Scientific rationale and international obligations for protection of active hydrothermal vent ecosystems from deep-sea mining
|Author(s)||Van Dover C. L.1, Arnaud-Haond Sophie2, Gianni M.3, Helmreich S.4, Huber J. A.5, Jaeckel A. L.6, 7, Metaxas A.8, Pendleton L. H.9, 10, Petersen S.11, Ramirez-Llodra E.12, Steinberg P. E.13, 14, Tunnicliffe V.15, 16, Yamamoto H.17|
|Affiliation(s)||1 : Duke Univ, Nicholas Sch Environm, Div Marine Sci & Conservat, Beaufort, NC 28516 USA.
2 : Stn Biol Sete, F-34200 Sete, France.
3 : Deep Sea Conservat Coalit, NL-1077 KB Amsterdam, Netherlands.
4 : MIT, Anthropol Dept, 77 Massachusetts Ave, Cambridge, MA 02142 USA.
5 : Woods Hole Oceanog Inst, Marine Chem & Geochem, Woods Hole, MA 02543 USA.
6 : Macquarie Univ, Macquarie Law Sch, N Ryde, NSW 2109, Australia.
7 : Macquarie Univ, Macquarie Marine Res Ctr, N Ryde, NSW 2109, Australia.
8 : Dalhousie Univ, Dept Oceanog, Halifax, NS B3H 4R2, Canada.
9 : World Wildlife Fund, F-29280 Plouzane, France.
10 : Univ Brest, CNRS, AMURE, IUEM,Ifremer,UMR 6308, F-29280 Plouzane, France.
11 : GEOMAR Helmholtz Ctr Ocean Res, D-24148 Kiel, Germany.
12 : Norwegian Inst Water Res, N-0349 Oslo, Norway.
13 : Univ Durham, Ctr Borders Res, Dept Geog, Durham DH1 3LE, England.
14 : Univ Durham, Ctr Borders Res, IBRU, Durham DH1 3LE, England.
15 : Univ Victoria, Dept Biol, Victoria, BC V8W 2Y2, Canada.
16 : Univ Victoria, Sch Earth & Ocean Sci, Victoria, BC V8W 2Y2, Canada.
17 : Japan Agcy Marine Earth Sci & Technol, R&D Ctr Submarine Resources, Natushima Cho 2-15, Yokosuka, Kanagawa 2370061, Japan.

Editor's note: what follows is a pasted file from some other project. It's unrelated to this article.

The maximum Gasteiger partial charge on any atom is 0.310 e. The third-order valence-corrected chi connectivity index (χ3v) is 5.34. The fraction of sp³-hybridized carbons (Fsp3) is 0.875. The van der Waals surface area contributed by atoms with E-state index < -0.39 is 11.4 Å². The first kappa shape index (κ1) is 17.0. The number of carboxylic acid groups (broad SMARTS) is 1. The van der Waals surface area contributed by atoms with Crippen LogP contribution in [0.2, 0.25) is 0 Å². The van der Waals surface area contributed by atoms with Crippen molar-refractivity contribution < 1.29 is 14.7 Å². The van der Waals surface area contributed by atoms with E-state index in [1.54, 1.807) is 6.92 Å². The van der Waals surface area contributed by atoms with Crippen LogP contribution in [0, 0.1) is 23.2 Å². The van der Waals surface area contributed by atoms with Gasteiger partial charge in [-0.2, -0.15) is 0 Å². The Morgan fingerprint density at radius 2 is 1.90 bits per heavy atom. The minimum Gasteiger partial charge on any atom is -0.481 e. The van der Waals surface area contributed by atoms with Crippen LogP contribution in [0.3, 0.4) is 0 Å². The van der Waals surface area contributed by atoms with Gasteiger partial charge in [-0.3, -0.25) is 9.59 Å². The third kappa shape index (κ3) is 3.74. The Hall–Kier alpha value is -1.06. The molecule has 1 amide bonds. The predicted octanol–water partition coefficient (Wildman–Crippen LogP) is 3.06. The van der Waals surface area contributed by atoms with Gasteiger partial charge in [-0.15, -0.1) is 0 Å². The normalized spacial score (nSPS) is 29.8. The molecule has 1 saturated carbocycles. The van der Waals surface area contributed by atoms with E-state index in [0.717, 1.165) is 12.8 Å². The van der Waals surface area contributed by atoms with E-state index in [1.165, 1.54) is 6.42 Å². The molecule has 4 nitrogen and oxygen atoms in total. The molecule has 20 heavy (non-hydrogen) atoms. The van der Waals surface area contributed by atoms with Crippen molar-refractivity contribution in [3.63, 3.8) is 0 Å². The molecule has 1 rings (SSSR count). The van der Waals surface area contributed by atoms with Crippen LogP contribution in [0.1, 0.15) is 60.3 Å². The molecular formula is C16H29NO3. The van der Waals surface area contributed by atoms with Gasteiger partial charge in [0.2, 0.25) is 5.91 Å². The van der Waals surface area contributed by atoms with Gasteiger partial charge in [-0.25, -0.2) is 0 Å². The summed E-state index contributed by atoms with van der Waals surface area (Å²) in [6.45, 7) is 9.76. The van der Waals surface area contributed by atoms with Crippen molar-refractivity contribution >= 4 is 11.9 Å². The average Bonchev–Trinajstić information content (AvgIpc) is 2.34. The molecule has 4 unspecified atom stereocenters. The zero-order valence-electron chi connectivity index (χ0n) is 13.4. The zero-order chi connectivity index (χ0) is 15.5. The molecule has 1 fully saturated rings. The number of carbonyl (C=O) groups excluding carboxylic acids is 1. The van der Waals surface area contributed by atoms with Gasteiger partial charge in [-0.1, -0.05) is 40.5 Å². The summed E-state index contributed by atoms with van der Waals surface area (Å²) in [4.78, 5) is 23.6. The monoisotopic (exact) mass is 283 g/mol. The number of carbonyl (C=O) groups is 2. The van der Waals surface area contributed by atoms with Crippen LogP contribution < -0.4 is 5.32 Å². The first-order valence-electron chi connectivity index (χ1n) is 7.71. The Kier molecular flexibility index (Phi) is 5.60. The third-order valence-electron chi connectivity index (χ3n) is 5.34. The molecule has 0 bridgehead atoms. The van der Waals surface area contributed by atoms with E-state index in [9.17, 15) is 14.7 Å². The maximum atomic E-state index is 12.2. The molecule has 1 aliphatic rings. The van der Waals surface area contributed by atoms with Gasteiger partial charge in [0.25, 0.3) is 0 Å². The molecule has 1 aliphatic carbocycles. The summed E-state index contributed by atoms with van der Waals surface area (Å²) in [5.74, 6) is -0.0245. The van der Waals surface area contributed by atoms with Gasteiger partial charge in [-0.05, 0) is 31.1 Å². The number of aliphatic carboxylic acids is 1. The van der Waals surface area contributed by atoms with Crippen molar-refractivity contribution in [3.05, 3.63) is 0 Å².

|Source||Marine Policy (0308-597X) (Elsevier Sci Ltd), 2018-04 , Vol. 90 , P. 20-28|
|WOS© Times Cited||93|
|Keyword(s)||Polymetallic sulfides, Seafloor Massive Sulfides (SMS), International Seabed Authority (ISA), Convention on Biological Diversity (CBD), Vulnerable Marine Ecosystems (VME), Precautionary approach, Deep-sea conservation|
There is increasing interest in mining minerals on the seabed, including seafloor massive sulfide deposits that form at hydrothermal vents. The International Seabed Authority is currently drafting a Mining Code, including environmental regulations, for polymetallic sulfides and other mineral exploitation on the seabed in the area beyond national jurisdictions. This paper summarizes 1) the ecological vulnerability of active vent ecosystems and aspects of this vulnerability that remain subject to conjecture, 2) evidence for limited mineral resource opportunity at active vents, 3) non-extractive values of active vent ecosystems, 4) precedents and international obligations for protection of hydrothermal vents, and 5) obligations of the International Seabed Authority under the UN Convention on the Law of the Sea for protection of the marine environment from the impacts of mining. Heterogeneity of active vent ecosystems makes it extremely challenging to identify “representative” systems for any regional, area-based management approach to conservation. Protection of active vent ecosystems from mining impacts (direct and indirect) would set aside only a small fraction of the international seabed and its mineral resources, would contribute to international obligations for marine conservation, would have non-extractive benefits, and would be a precautionary approach.